Prostate cancer is one of the leading causes of death among men in Europe, but new scientific research from Leicester University now offers hope of earlier detection and better cure rates.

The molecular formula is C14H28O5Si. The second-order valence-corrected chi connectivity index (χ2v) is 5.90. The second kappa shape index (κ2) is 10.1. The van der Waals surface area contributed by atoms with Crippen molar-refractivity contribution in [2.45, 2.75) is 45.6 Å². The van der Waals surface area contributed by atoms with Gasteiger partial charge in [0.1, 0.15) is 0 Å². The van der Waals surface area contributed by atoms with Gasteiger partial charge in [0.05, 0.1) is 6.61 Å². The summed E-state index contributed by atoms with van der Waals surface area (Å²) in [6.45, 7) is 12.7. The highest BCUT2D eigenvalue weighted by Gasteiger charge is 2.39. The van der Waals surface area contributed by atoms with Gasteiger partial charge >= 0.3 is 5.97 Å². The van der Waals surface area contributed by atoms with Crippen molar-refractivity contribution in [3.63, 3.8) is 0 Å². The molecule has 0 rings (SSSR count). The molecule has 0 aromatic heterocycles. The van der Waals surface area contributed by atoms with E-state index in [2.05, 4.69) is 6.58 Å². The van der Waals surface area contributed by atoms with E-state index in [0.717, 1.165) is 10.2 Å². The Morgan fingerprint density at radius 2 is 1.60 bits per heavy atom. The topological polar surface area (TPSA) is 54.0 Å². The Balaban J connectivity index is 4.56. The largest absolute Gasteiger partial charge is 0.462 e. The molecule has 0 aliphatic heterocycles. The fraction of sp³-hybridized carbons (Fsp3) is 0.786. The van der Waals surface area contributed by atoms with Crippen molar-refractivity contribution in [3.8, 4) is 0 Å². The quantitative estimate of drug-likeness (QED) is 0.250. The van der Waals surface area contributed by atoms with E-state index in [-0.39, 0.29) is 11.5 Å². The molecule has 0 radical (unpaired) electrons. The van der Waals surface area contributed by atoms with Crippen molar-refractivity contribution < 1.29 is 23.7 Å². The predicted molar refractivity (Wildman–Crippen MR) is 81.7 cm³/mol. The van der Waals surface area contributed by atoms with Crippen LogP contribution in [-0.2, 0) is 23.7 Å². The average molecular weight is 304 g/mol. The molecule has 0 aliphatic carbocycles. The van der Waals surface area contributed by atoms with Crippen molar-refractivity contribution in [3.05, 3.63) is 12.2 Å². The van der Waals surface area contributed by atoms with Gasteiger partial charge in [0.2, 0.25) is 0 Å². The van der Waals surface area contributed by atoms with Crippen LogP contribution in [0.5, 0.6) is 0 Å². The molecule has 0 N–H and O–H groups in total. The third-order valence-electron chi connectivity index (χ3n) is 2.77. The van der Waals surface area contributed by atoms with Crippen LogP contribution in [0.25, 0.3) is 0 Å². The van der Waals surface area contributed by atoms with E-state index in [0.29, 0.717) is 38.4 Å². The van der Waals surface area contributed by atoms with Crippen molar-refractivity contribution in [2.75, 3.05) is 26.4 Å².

The discovery hinges on microscopic nanoparticles which seek out and destroy prostate cancer cells. Each particle is only one-fiftieth of the width of a human hair and is attached to molecules that stick to prostate cancer cells. They are also magnetic, so they can be seen on an MRI scan, making early detection possible. The nanoparticles spot small changes in the prostate gland which would not even show up on the blood test. Once the tumour is located, the nanoparticles are hit with radio waves, releasing a burst of heat that kills the cancer cells leaving the neighbouring healthy cells un-harmed. Although the research is still at an early stage, scientist hope it could lead to prostate cancer detection up to a year before any symptoms emerge – as well as offering treatment hope to cancer patients worldwide.